This is not a joke, a scam, or a Bush Administration lie. What we’re seeing in the markets is the real consequence of an environment in which banks are afraid to loan anyone, including each other, any money. Washington Mutual failed tonight—by far the largest bank failure in American history. This is a serious crisis. It may not require $700B+, and it certainly won’t require the no-rules giveaway that Paulson favors, but it’s going to take massive government intervention to keep the credit market afloat, and time genuinely is running out.

Luckily for me, I’ve never had a real job, so my non-existent 401(k) will be just fine. But if the economy seizes and the stock market tanks, and the country slides into the sort of severe economic downturn that the experts are warning us about, a lot of people will be broke and a lot more will be out of work—and you’ll know exactly who’s to blame for it.

Written by gerrycanavan

September 26, 2008 at 2:25 am

Evening Links

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Evening links.

* McCain is still hinting that he won’t show up at the debate tomorrow. (This campaign has become so insane, I can hardly stand it. What the hell is this? Are they really serious?) What we’re seeing now is exactly the consequence of Obama’s warning not to inject presidential politics into delicate legislative negotiations—McCain’s fake campaign suspension has done nothing but derail the process.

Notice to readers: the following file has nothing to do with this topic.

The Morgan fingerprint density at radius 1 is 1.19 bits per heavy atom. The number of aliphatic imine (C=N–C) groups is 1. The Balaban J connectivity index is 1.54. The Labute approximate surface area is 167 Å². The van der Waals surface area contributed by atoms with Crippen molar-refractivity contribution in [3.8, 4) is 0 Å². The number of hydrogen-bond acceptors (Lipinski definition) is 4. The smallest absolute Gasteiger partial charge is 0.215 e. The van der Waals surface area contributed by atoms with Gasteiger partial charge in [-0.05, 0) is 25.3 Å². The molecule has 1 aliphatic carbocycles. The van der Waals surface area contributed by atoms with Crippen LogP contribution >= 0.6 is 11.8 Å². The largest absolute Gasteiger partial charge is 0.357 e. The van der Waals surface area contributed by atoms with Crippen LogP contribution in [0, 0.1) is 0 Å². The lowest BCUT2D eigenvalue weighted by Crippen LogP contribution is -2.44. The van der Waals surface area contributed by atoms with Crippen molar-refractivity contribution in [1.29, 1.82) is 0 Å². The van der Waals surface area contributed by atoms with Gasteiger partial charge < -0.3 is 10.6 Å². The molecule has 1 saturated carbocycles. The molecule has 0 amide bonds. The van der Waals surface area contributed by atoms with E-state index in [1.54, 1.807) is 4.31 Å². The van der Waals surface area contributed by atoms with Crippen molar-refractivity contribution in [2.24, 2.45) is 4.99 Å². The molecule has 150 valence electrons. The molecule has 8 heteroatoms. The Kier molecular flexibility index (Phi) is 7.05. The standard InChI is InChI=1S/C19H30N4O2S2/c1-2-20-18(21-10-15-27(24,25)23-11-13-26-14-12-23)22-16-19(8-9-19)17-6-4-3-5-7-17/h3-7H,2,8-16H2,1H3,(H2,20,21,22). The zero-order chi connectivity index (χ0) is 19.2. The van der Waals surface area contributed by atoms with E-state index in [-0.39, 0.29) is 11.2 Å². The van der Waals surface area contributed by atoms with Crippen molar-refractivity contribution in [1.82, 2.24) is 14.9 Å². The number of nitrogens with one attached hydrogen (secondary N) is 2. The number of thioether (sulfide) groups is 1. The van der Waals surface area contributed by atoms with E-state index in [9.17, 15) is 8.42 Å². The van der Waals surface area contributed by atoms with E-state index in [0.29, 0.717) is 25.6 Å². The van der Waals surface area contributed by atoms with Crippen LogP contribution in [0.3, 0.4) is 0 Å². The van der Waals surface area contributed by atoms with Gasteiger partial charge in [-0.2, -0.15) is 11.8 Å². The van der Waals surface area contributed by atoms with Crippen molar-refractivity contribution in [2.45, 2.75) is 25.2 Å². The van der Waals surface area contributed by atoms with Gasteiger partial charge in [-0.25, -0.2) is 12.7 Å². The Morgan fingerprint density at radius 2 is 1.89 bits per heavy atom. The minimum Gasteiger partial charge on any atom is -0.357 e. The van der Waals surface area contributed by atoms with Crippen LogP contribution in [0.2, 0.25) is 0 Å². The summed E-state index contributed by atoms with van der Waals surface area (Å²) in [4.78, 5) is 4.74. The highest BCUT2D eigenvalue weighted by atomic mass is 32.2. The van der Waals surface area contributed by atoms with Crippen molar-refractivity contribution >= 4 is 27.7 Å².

* He’s not too busy to be on the teevee, of course.

* And of course this is all Obama’s fault for not agreeing to the town halls. John, I’m begging you, just shut up.

* Barbara Boxer doesn’t hold back in her anger over what’s happening.

* Sarah Silverman makes her bid to save America with the Great Schelp.

* Al Gore blows my mind with a call for civil disobedience against the building of additional coal plants.

“If you’re a young person looking at the future of this planet and looking at what is being done right now, and not done, I believe we have reached the stage where it is time for civil disobedience to prevent the construction of new coal plants that do not have carbon capture and sequestration,” he said at the third annual meeting of former President Bill Clinton’s initiative, which arranges partnerships between the very rich and the very needy.

* And here’s why: Global carbon emissions jumped 3% in 2007.

* On a more optimistic note, Obama supports NASA.

* Obama and Biden will be coming to Greensboro on the *only day for the next month I’ll be out of North Carolina*. Damn you, Obama! There’s a reason for this visit: North Carolina looks to be right on the brink of flipping. More at Facing South in two parts.

Deal on Bailout Reached

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Thank God for John McCain: just yesterday, the bailout plan was in ruins, and now, thanks entirely to his timely opportunism stunt suspension of campaign-related activities a deal has now been made.

…anyone know if his plane has even reached DC yet?

TEN-SECONDS-LATER UPDATE: The Kos diary says he just got out of his limo and into his office. Ha.

The WSJ has details, which generally looks favorable to the more Democratic position on this:

Much is still uncertain and the contours of a likely bill could change. But the outlines of a potential compromise began to emerge late Wednesday after congressional leaders started considering restrictions on the bailout plan that could break the pool of money into installments.